In it's current state $NFLX will fail, if change needs to be forced, so be it.
    Nov 4, 2012. 05:57 AM | Likes Like |Link to Comment
  • Twitter, JPMorgan and the Future of Capitalism [View article]
    So when the increasing competition takes the the majority of the volume (of NYSE listed shares) away from the NYSE, it is a bad thing for capitalism?

    Should we be forced to go to that one exchange to trade in listed shares? Should the other alternatives be banned in the name of freer markets?

    If the NYSE or any other exchange loses out in the battle for market share is this evidence that American Capitalism is dying?

    Or evidence that it still exists?

    And how much of that institutional ownership you are dreading is actually pension and retirement money that is ultimately owned by the little guys and just managed by the institutions?

    Don't you think the laws barring "unqualified", i.e., middle class, investors from taking advantage of these opportunities
    the way that "qualified", i.e. rich, investors can is the real culprit here?
    Mar 1, 2011. 02:03 AM | 1 Like Like |Link to Comment
  • Why Germany's Economic Fortress Could Come Toppling Down [View article]
    ...And plenty of government intervention prior to the Federal Reserve which caused them.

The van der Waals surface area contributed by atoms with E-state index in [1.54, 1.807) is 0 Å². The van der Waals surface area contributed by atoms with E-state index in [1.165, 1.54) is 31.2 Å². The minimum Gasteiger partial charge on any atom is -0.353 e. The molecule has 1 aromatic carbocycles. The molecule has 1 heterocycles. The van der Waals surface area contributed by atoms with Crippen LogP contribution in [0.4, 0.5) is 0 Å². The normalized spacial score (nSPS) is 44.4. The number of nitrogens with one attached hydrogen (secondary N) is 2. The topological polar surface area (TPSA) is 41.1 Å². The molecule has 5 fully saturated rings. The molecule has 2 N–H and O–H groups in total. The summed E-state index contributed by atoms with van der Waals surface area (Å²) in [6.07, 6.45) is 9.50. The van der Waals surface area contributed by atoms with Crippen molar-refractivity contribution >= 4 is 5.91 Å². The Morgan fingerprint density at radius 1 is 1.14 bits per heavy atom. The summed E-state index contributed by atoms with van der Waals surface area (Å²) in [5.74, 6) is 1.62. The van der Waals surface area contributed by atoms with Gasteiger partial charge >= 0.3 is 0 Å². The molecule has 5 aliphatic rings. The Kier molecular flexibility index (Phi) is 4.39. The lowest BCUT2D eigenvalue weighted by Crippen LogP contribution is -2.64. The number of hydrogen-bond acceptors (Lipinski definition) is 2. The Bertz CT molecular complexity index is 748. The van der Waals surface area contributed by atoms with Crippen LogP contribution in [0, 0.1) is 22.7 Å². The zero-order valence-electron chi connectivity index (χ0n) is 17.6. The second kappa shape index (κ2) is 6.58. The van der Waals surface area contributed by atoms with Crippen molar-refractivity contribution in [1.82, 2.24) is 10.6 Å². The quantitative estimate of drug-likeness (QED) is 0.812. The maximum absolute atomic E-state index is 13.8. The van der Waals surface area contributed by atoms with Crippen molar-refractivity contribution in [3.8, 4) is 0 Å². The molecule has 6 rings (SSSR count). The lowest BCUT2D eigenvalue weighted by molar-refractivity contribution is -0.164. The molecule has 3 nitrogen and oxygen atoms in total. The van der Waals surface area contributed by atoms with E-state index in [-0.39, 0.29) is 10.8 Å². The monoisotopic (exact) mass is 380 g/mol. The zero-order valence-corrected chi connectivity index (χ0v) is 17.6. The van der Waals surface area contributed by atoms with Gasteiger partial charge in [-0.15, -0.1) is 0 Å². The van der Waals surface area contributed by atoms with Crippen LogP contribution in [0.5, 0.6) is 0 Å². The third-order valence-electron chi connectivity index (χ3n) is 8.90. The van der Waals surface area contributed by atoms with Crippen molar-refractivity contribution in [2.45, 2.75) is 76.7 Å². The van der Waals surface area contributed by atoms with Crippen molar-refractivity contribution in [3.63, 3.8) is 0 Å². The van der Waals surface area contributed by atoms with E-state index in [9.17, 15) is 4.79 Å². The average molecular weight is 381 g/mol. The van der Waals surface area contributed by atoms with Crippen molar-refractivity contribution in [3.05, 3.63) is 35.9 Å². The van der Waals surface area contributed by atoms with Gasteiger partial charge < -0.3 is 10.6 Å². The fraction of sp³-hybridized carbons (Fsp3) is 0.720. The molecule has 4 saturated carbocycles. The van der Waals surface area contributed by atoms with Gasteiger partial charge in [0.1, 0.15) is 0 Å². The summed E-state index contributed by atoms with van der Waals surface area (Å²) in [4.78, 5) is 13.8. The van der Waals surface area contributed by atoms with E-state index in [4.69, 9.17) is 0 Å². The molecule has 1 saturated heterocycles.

The Fed is not the first central bank in American history. The States created their own fiat currencies and and perverse banking structures from the beginning and these were destined to fail.
    Feb 26, 2011. 04:51 PM | 3 Likes Like |Link to Comment
  • Why Germany's Economic Fortress Could Come Toppling Down [View article]
    Argumentation is coordination, and hardly useless.

    "Context is that no country is on a gold std anymore, all Fx rates are supposed to float, and hence all currencies are entirely fiat; i.e. just local bookkeeping."

    No, the context is that all currencies are depreciating to zero as a consequence of the failures of the respective governments, but depreciating at different rates. It's hard to do accurate bookkeeping when your standard of measure is constantly changing.

    The defining feature of all fiat currencies is that they are unsustainable.

    The context is that we are in a pre-gold standard world and we ought to start acting like it.
    Feb 26, 2011. 04:34 PM | 2 Likes Like |Link to Comment
  • Why Germany's Economic Fortress Could Come Toppling Down [View article]
    In assuming that a capitalist system was inherently unstable, Minsky almost got it right.

    If he'd assumed that a capitalist system with fractional reserve banking and a central bank were inherently unstable, he would have nailed it.

    But what the heck, that's what we've got so let's regulate the stink out of it and then blame the outcomes on the failures of capitalism and the lack of greater government control.
    Feb 26, 2011. 06:52 AM | 5 Likes Like |Link to Comment
  • Why the Sun Is Setting on Gold [View article]
    I quote you:

    "What gold will be worth next week or next month is whatever buyers will pay for it at the time. And that, in technical terms, is a guess."

    Why should anyone take your advice if all you are doing is guessing?
    Feb 22, 2011. 04:41 PM | 9 Likes Like |Link to Comment
COMMENTS STATS
92 Comments
217 Likes